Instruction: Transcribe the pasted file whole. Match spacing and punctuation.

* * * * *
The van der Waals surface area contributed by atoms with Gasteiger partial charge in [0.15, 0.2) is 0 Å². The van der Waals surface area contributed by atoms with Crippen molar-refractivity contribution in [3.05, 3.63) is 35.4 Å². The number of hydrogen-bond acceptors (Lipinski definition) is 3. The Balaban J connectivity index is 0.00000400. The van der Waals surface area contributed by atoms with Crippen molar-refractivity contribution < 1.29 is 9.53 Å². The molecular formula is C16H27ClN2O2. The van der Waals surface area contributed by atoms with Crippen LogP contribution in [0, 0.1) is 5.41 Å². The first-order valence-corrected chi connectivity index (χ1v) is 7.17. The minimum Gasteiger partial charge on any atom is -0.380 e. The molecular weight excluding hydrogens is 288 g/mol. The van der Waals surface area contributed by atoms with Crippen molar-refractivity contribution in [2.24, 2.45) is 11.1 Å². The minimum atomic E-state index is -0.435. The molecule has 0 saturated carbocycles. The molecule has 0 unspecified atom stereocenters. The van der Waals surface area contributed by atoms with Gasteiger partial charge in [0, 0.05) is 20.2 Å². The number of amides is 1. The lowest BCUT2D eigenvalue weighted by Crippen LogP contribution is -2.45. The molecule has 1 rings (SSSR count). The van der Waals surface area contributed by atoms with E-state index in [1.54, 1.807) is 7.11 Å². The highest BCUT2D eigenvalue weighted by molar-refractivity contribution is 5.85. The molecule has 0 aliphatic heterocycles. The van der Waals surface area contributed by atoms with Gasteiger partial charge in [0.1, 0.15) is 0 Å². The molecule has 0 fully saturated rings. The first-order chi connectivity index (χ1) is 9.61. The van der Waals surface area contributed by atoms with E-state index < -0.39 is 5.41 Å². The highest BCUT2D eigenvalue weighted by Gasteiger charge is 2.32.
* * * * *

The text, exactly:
The van der Waals surface area contributed by atoms with Gasteiger partial charge in [0.15, 0.2) is 0 Å². The van der Waals surface area contributed by atoms with Crippen molar-refractivity contribution in [3.05, 3.63) is 35.4 Å². The number of hydrogen-bond acceptors (Lipinski definition) is 3. The Balaban J connectivity index is 0.00000400. The van der Waals surface area contributed by atoms with Crippen molar-refractivity contribution < 1.29 is 9.53 Å². The molecular formula is C16H27ClN2O2. The van der Waals surface area contributed by atoms with Crippen LogP contribution in [0, 0.1) is 5.41 Å². The first-order valence-corrected chi connectivity index (χ1v) is 7.17. The minimum Gasteiger partial charge on any atom is -0.380 e. The molecular weight excluding hydrogens is 288 g/mol. The van der Waals surface area contributed by atoms with Crippen molar-refractivity contribution in [2.24, 2.45) is 11.1 Å². The minimum atomic E-state index is -0.435. The molecule has 0 saturated carbocycles. The molecule has 0 unspecified atom stereocenters. The van der Waals surface area contributed by atoms with Gasteiger partial charge in [0, 0.05) is 20.2 Å². The number of amides is 1. The lowest BCUT2D eigenvalue weighted by Crippen LogP contribution is -2.45. The molecule has 1 rings (SSSR count). The van der Waals surface area contributed by atoms with E-state index in [1.54, 1.807) is 7.11 Å². The highest BCUT2D eigenvalue weighted by molar-refractivity contribution is 5.85. The molecule has 0 aliphatic heterocycles. The van der Waals surface area contributed by atoms with Gasteiger partial charge in [0.1, 0.15) is 0 Å². The molecule has 0 fully saturated rings. The first-order chi connectivity index (χ1) is 9.61. The van der Waals surface area contributed by atoms with E-state index < -0.39 is 5.41 Å². The highest BCUT2D eigenvalue weighted by Gasteiger charge is 2.32.